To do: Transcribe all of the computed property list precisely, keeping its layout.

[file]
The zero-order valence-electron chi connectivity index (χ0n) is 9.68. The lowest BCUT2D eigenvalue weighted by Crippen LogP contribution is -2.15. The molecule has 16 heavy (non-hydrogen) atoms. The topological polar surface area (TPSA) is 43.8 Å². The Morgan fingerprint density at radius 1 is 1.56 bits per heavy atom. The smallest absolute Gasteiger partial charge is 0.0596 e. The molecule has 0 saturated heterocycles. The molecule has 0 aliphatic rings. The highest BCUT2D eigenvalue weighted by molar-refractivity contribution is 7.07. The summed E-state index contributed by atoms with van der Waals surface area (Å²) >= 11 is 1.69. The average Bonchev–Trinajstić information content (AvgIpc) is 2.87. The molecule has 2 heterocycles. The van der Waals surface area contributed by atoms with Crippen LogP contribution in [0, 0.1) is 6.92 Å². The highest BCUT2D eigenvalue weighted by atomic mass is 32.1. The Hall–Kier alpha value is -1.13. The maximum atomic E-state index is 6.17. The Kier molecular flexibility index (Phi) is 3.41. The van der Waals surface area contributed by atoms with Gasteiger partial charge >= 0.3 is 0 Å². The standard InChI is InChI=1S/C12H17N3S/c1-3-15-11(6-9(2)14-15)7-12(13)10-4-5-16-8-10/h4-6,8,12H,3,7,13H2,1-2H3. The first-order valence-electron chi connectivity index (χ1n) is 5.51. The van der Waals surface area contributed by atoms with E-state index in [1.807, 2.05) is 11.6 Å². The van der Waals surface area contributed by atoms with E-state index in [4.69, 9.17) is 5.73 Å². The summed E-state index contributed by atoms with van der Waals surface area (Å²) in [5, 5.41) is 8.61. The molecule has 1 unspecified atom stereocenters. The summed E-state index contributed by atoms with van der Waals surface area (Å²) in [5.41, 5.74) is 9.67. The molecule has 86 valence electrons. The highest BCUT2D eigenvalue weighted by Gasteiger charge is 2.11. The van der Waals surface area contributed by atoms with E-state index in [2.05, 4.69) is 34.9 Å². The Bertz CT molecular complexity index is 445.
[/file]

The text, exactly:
The zero-order valence-electron chi connectivity index (χ0n) is 9.68. The lowest BCUT2D eigenvalue weighted by Crippen LogP contribution is -2.15. The molecule has 16 heavy (non-hydrogen) atoms. The topological polar surface area (TPSA) is 43.8 Å². The Morgan fingerprint density at radius 1 is 1.56 bits per heavy atom. The smallest absolute Gasteiger partial charge is 0.0596 e. The molecule has 0 saturated heterocycles. The molecule has 0 aliphatic rings. The highest BCUT2D eigenvalue weighted by molar-refractivity contribution is 7.07. The summed E-state index contributed by atoms with van der Waals surface area (Å²) >= 11 is 1.69. The average Bonchev–Trinajstić information content (AvgIpc) is 2.87. The molecule has 2 heterocycles. The van der Waals surface area contributed by atoms with Crippen LogP contribution in [0, 0.1) is 6.92 Å². The highest BCUT2D eigenvalue weighted by atomic mass is 32.1. The Hall–Kier alpha value is -1.13. The maximum atomic E-state index is 6.17. The Kier molecular flexibility index (Phi) is 3.41. The van der Waals surface area contributed by atoms with Gasteiger partial charge >= 0.3 is 0 Å². The standard InChI is InChI=1S/C12H17N3S/c1-3-15-11(6-9(2)14-15)7-12(13)10-4-5-16-8-10/h4-6,8,12H,3,7,13H2,1-2H3. The first-order valence-electron chi connectivity index (χ1n) is 5.51. The van der Waals surface area contributed by atoms with E-state index in [1.807, 2.05) is 11.6 Å². The van der Waals surface area contributed by atoms with E-state index in [4.69, 9.17) is 5.73 Å². The summed E-state index contributed by atoms with van der Waals surface area (Å²) in [5, 5.41) is 8.61. The molecule has 1 unspecified atom stereocenters. The summed E-state index contributed by atoms with van der Waals surface area (Å²) in [5.41, 5.74) is 9.67. The molecule has 86 valence electrons. The highest BCUT2D eigenvalue weighted by Gasteiger charge is 2.11. The van der Waals surface area contributed by atoms with E-state index in [2.05, 4.69) is 34.9 Å². The Bertz CT molecular complexity index is 445.